Carol Simmons retired after 22 years in management at the McDonald’s headquarters in Oak Brook in January, but she was back in business by October. That’s when she opened My Mother’s Kitchen (6818 W. North Ave.; 773-887-4368), a comfort-food restaurant in the Chicago neighborhood of Galewood, which borders the suburb of Elmwood Park. A native of Natchez, Mississippi, Simmons changes the menu daily—sometimes during the day—but always hews to Southern home-cooked specialties such as fried chicken and gumbo. “Like [Tuesday] we were supposed to have short ribs, but I was kind of in a smothered-pork-chop mode,” Simmons says. And she’s flexible. “I have some customers who call ahead and say, ‘I am getting off work in two hours. I know peach cobbler isn’t on the menu today, but could you make one?’ And I do that,” she says. Carol’s daughter, Kimberly, currently runs the front of the house, so if Carol ever gets back to retirement, the place might become My Grandmother’s Kitchen.

 

Matto Fornaio’s Inventory

About a month ago, Paul Carrara, a former director of operations for Leslie Hindman Auctioneers, opened Matto Fornaio (613 W. Briar Pl.; 773-883-4411), a few doors west of Broadway in Lake View. Matto Fornaio, meaning “insane baker” in Italian, is Carrara’s first Chicago venture, although he operated cafés in the East Bay when he lived in the San Francisco area. Here’s a selection of what the café stocks:
 
• Scones, such as a cinnamon-cherry version that Pollack recommends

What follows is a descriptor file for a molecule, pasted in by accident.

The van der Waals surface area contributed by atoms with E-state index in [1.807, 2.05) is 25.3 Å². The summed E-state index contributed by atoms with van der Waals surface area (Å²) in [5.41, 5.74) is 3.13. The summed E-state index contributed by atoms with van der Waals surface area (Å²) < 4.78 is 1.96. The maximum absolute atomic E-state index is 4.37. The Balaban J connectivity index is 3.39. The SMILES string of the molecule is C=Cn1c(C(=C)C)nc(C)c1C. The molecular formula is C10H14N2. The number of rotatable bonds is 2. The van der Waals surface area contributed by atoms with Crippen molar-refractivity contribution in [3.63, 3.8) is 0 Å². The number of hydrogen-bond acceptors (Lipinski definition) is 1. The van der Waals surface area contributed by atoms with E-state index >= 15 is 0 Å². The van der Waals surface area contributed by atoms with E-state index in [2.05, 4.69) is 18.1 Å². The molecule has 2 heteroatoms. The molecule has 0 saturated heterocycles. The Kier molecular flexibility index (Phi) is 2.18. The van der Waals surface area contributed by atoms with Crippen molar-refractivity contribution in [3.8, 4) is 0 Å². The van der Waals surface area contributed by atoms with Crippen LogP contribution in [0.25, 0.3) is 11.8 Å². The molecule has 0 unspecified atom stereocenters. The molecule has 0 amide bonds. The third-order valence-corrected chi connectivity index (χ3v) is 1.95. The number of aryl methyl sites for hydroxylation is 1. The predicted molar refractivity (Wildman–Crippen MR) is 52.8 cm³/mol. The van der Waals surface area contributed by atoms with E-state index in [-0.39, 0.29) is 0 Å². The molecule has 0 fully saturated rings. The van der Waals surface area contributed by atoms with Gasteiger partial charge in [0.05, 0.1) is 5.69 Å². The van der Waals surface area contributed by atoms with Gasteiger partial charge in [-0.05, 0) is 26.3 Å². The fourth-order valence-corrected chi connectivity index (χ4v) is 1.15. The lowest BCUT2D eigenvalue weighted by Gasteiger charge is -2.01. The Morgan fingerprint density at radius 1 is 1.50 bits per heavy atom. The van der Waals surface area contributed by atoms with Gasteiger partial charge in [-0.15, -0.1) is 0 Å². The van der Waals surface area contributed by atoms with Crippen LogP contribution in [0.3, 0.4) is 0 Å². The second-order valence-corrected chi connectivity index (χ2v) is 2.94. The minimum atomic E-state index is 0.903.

• Savories, such as focaccia and strombolini
• Biscotti, including Parmesan-date
• Sweets, such as pine nut brittle with chili flakes
• Metropolis coffee
• Almond torte. “If I could buy only one thing at Matto Fornaio, that would be it,” Pollack says.

 

Olla Podrida

Cultures come together in unique ways in the big city. Nini’s Deli (543 N. Noble St.; 312-666-7767), a grocery store and deli that opened in Noble Square in November, sells organic groceries, Cuban steak sandwiches, and Lebanese specialties. The owners, Julie and José Riesco, previously owned Candy’s Groceries and Julie’s Organics, and their neighbors were clamoring for the return of the Cuban steak sandwiches from Candy’s. So the couple opened Nini’s, taking its handle from the nickname of their daughter (also named Julie), in a building owned by José’s father (also named José). The Middle Eastern foods, including falafel, hummus, and tabouleh, come through José the younger, whose heritage is Cuban-Lebanese. All the deli’s meats are halal, and no pork is available, so turkey pastrami, turkey ham, and beef bacon stand in for the porcine deli staples. “We also feature a honey from a beekeeper that we know personally,” Julie Riesco the elder says. “He lives in Wisconsin. He brings his honey every seven weeks when he comes to Chicago. [It’s called] Gentle Breeze.” Of course.

 

Soxy Feast